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Rubyfruit Jungle*: A coming of age (emphasis on coming) *It's a vagina. This is a vagina reference.

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Rita Mae Brown, 1970 — by Diana Davies / Courtesy of NYPL
Rita Mae Brown, 1970 — by Diana Davies / Courtesy of NYPL


Rita Mae Brown
© 2015 Bantam Books
© 1973 Rita Mae Brown
240 pages

Content warning: Pedophilia, incest, sexual assault, homophobia, racism

Some books are masters of a shocking twist. You turn the page and your jaw drops as you're absolutely floored by a plot turn out of nowhere.

That moment came when I finished the last sentence of Rubyfruit Jungle, turned the page, and found out that this Rita Mae Brown — the author of the salacious, boundary-pushing, semi-autobiographical Lesbian drama — was also that Rita Mae Brown, author of Mrs. Murphy's cozy murder mysteries, whose titles feature cat puns like Murder She Meowed. Her cat, Sneaky Pie Brown, is her co-author, and he signs off his prologue with a paw print.

Truly, as that one Gay poet said, we contain multitudes.

Rubyfruit Jungle came to my attention after watching The Incredibly True Adventure of Two Girls in Love. The love interest's homophobic friends read it aloud while cruising in their convertible, and it convinces them to not hate the Gays. A Gay evangelism book whose title is a vagina euphemism? Such a book deserved investigation.

After reading it, I can confirm that this is absolutely not the book to give to anyone who hates Gays — and probably not to most people who like Gays, either. It follows the 1970s instant-bestseller pattern. That is, take a protagonist with a marginalized identity, mix in sex and violence, sprinkle liberally with incest, and laugh all the way to the bank.

Rubyfruit Jungle closely parallels the author's early life. Molly, the stand-in protagonist, like Brown herself, was born poor and adopted. Her mother often screams at her and disparages her bastard identity. Molly sleeps with her cousin but otherwise attempts to eschew redneck stereotypes. She's brilliant, funny, and charismatic, and becomes the class president before getting a full-ride scholarship to University of Florida.

The story then closely follows many a Lesbian pulp. She sleeps with her roommate, gets institutionalized, is thrown out of her sorority, and hightails it to New York, where she hopes to find her future in Greenwich Village.

This period is sprinkled liberally with her conquests. An older actress tries to turn her into a kept woman, which she refuses. She falls in lust with a married professor, Polina, and Molly forces their first sexual encounter using the "Baby, It's Cold Outside" defense that women aren't allowed to say yes, and therefore shouldn't be listened to when they say no. In a bid to get closer to this professor, she also sleeps with both Polina's gingivitis-afflicted affair partner and her 16-year-old daughter. Yeah. Not exactly a fun summer convertible read.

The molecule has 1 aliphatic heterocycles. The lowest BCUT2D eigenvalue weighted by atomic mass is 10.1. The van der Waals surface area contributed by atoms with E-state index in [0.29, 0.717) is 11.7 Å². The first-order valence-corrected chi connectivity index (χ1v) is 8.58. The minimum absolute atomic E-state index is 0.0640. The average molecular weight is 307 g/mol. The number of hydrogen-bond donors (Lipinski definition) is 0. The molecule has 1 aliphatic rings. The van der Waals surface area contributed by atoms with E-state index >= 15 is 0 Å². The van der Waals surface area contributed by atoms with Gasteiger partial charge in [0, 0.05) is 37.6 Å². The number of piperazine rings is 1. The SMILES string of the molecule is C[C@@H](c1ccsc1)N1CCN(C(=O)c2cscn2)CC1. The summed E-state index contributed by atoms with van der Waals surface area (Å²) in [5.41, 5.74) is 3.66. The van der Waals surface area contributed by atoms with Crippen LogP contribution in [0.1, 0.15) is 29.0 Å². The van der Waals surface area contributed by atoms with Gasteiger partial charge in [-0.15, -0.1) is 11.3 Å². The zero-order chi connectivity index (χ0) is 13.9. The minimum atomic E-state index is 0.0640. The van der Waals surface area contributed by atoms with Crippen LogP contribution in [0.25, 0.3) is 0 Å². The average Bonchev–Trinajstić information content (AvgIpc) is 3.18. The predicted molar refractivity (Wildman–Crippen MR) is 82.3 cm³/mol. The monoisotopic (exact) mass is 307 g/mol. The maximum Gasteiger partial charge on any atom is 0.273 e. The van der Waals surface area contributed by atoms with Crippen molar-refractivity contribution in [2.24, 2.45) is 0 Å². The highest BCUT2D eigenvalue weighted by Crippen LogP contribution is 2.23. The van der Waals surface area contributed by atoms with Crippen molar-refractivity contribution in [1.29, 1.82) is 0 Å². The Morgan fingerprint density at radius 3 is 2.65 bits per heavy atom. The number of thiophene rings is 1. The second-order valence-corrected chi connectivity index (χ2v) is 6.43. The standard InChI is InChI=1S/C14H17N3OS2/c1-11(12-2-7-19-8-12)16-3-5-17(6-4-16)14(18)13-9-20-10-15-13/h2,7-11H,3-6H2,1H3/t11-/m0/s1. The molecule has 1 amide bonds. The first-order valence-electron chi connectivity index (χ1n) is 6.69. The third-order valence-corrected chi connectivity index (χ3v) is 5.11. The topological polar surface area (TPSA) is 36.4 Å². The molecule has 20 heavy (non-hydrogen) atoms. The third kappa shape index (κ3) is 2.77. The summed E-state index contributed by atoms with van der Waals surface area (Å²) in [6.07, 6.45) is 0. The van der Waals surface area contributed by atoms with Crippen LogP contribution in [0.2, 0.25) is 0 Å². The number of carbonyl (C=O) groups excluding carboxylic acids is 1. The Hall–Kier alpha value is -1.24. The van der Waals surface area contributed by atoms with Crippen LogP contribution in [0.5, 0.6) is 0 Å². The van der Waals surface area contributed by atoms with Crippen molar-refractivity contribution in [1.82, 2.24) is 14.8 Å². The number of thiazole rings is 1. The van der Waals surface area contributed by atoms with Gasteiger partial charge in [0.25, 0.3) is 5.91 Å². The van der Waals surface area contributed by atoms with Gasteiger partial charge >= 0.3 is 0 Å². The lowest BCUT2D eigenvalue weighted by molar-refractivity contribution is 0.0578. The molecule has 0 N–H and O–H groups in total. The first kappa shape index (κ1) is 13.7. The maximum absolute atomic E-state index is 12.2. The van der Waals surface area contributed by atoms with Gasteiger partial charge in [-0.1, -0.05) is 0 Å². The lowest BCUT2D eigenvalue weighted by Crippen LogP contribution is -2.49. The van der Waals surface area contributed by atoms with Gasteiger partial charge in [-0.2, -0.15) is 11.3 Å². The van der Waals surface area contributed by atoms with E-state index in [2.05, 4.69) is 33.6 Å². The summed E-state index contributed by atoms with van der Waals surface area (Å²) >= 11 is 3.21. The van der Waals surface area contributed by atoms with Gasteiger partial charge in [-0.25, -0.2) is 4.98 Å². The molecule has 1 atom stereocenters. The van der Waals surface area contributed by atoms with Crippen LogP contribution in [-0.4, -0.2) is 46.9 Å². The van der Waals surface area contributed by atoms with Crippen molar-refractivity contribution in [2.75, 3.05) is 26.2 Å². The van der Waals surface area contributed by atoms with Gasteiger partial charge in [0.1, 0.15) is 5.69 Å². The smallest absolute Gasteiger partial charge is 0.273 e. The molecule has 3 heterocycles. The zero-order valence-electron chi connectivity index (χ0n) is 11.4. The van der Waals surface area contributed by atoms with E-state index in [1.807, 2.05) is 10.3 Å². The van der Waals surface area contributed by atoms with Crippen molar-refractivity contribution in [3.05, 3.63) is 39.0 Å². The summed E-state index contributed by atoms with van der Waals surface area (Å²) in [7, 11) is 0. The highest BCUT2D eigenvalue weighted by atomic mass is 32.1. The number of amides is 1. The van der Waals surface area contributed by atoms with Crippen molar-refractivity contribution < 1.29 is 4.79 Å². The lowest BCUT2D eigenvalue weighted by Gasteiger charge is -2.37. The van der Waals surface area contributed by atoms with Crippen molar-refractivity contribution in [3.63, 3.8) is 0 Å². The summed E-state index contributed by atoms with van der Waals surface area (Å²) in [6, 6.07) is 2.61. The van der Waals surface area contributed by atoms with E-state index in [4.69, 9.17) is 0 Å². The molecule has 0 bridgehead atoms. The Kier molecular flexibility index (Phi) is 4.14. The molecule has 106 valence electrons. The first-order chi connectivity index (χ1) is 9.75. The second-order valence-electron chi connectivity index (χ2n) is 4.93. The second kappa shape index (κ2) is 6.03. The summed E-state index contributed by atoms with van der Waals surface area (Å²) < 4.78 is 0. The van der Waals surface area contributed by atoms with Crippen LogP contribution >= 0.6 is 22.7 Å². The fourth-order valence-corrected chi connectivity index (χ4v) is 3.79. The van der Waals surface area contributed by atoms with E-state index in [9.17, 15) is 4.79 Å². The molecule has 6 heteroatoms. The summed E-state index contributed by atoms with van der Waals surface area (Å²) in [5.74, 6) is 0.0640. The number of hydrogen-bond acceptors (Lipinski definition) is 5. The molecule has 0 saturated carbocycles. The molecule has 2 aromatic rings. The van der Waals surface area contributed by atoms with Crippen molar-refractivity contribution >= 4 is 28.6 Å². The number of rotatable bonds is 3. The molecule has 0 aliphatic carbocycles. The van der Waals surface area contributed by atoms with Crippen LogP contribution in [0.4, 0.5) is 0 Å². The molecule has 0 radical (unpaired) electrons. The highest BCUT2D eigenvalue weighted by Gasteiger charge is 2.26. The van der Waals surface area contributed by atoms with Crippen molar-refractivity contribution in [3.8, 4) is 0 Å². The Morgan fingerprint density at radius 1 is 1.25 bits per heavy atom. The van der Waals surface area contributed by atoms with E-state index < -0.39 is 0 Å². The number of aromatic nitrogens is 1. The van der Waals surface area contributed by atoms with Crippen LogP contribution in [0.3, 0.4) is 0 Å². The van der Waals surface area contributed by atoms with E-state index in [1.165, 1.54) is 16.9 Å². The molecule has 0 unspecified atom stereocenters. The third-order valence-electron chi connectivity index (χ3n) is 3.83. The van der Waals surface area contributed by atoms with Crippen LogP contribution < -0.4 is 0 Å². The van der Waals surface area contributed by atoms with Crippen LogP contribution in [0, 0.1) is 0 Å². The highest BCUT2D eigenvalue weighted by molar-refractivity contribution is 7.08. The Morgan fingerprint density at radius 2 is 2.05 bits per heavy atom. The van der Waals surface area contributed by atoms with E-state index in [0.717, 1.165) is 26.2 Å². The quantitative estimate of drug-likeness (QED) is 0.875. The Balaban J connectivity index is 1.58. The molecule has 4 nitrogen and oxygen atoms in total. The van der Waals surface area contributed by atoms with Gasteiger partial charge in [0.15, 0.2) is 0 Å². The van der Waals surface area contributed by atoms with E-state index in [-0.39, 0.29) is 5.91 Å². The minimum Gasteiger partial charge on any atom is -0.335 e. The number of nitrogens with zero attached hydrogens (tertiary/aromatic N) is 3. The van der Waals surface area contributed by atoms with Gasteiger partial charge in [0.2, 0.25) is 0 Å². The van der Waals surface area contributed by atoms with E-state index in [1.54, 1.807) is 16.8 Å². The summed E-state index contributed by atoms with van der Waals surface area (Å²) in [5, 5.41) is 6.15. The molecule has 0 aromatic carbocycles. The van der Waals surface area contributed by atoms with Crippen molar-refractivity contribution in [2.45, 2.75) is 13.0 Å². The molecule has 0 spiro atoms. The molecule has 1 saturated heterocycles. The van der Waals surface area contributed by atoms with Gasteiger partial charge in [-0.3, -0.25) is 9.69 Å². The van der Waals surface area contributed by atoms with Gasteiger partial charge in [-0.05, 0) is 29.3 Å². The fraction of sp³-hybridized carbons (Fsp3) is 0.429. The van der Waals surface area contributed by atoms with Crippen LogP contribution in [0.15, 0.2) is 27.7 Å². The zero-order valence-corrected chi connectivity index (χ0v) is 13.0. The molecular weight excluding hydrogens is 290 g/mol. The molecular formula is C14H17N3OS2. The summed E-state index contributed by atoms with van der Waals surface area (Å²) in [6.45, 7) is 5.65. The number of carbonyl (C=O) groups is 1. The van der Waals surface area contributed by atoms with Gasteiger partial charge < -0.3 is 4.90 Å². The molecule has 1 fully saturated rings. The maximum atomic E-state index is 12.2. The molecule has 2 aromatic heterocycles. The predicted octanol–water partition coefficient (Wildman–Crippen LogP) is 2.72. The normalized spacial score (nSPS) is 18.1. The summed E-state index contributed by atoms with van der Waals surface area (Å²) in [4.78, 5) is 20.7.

In addition to being a monster, Molly has an interesting relationship to labels. In the introduction, Brown goes on a long rant about how they are useless. However, Molly, whenever she's asked, proudly declares herself a Lesbian and is hurt by a woman who refuses to admit she is too. When Molly is told she is Queer, however, she bemoans that everyone has to be stuck in a box. This wrestling is an understandable reaction to the way labels have been used against her. From when she was little, she understood she was a bastard and that it was a terrible thing to be. When she grows older, she views herself as a redneck and is determined to "overcome" it by learning to speak and dress as she sees wealthier students do.

Even when she is confident that she is Gay, which she knows from a young age, she passes as straight and does not disclose that she is a Lesbian unless she's asked (typically by a straight woman she's about to sleep with, at which point she declares it loudly and self-congratulatorily). After all, to come out at all during this period is incredibly brave, and she pays for it: she loses her scholarship, loses friends, and is shunned by her family.

At the same time, her privilege of being beautiful, femme, and straight-passing work in her favor, and she chooses not to interrogate these advantages. She is, instead, defensive of them to the extent that she will critique others who don't respect the systems she's benefited from. For example, she despises butches. It's beyond her why someone who would choose to question sexual norms would also choose to question gender norms.

So that's Rubyfruit Jungle. Of Brown's works, I can't say it's the one I recommend most. But The Purrfect Murder? Sign me up.